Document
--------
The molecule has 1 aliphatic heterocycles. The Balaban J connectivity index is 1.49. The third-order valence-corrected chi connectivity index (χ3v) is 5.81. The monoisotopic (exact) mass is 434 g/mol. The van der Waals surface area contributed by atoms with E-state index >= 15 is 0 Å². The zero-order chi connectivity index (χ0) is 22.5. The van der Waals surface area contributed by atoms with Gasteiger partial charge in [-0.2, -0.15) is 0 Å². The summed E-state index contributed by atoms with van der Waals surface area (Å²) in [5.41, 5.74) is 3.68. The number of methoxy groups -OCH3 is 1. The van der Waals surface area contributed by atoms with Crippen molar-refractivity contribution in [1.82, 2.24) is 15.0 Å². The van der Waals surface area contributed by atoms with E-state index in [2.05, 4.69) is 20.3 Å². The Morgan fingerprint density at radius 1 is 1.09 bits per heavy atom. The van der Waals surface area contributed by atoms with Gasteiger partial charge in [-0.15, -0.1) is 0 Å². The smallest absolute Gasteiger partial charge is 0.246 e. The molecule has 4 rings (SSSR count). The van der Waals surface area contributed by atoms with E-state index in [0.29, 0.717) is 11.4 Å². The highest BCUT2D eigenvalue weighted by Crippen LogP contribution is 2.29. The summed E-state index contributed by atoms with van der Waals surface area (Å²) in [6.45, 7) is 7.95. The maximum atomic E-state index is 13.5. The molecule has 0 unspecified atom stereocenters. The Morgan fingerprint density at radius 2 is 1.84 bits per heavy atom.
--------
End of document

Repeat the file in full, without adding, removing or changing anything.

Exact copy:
The molecule has 1 aliphatic heterocycles. The Balaban J connectivity index is 1.49. The third-order valence-corrected chi connectivity index (χ3v) is 5.81. The monoisotopic (exact) mass is 434 g/mol. The van der Waals surface area contributed by atoms with E-state index >= 15 is 0 Å². The zero-order chi connectivity index (χ0) is 22.5. The van der Waals surface area contributed by atoms with Gasteiger partial charge in [-0.2, -0.15) is 0 Å². The summed E-state index contributed by atoms with van der Waals surface area (Å²) in [5.41, 5.74) is 3.68. The number of methoxy groups -OCH3 is 1. The van der Waals surface area contributed by atoms with Crippen molar-refractivity contribution in [1.82, 2.24) is 15.0 Å². The van der Waals surface area contributed by atoms with E-state index in [2.05, 4.69) is 20.3 Å². The Morgan fingerprint density at radius 1 is 1.09 bits per heavy atom. The van der Waals surface area contributed by atoms with Gasteiger partial charge in [-0.15, -0.1) is 0 Å². The smallest absolute Gasteiger partial charge is 0.246 e. The molecule has 4 rings (SSSR count). The van der Waals surface area contributed by atoms with E-state index in [0.29, 0.717) is 11.4 Å². The highest BCUT2D eigenvalue weighted by Crippen LogP contribution is 2.29. The summed E-state index contributed by atoms with van der Waals surface area (Å²) in [6.45, 7) is 7.95. The maximum atomic E-state index is 13.5. The molecule has 0 unspecified atom stereocenters. The Morgan fingerprint density at radius 2 is 1.84 bits per heavy atom.